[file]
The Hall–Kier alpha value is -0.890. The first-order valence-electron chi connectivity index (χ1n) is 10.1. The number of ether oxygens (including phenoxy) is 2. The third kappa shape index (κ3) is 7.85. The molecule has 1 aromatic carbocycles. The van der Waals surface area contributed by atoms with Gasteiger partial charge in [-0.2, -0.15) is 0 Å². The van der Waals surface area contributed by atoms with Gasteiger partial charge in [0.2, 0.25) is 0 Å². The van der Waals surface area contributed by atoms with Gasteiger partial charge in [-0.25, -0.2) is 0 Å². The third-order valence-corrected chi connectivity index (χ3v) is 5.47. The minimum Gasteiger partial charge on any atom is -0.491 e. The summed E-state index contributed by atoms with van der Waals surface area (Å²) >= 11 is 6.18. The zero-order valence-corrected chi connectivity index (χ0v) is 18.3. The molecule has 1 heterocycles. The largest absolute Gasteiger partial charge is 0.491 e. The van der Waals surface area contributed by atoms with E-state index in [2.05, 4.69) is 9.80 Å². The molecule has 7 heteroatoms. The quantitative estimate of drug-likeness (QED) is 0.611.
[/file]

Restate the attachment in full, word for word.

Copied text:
The Hall–Kier alpha value is -0.890. The first-order valence-electron chi connectivity index (χ1n) is 10.1. The number of ether oxygens (including phenoxy) is 2. The third kappa shape index (κ3) is 7.85. The molecule has 1 aromatic carbocycles. The van der Waals surface area contributed by atoms with Gasteiger partial charge in [-0.2, -0.15) is 0 Å². The van der Waals surface area contributed by atoms with Gasteiger partial charge in [0.2, 0.25) is 0 Å². The van der Waals surface area contributed by atoms with Gasteiger partial charge in [-0.25, -0.2) is 0 Å². The third-order valence-corrected chi connectivity index (χ3v) is 5.47. The minimum Gasteiger partial charge on any atom is -0.491 e. The summed E-state index contributed by atoms with van der Waals surface area (Å²) >= 11 is 6.18. The zero-order valence-corrected chi connectivity index (χ0v) is 18.3. The molecule has 1 heterocycles. The largest absolute Gasteiger partial charge is 0.491 e. The van der Waals surface area contributed by atoms with E-state index in [2.05, 4.69) is 9.80 Å². The molecule has 7 heteroatoms. The quantitative estimate of drug-likeness (QED) is 0.611.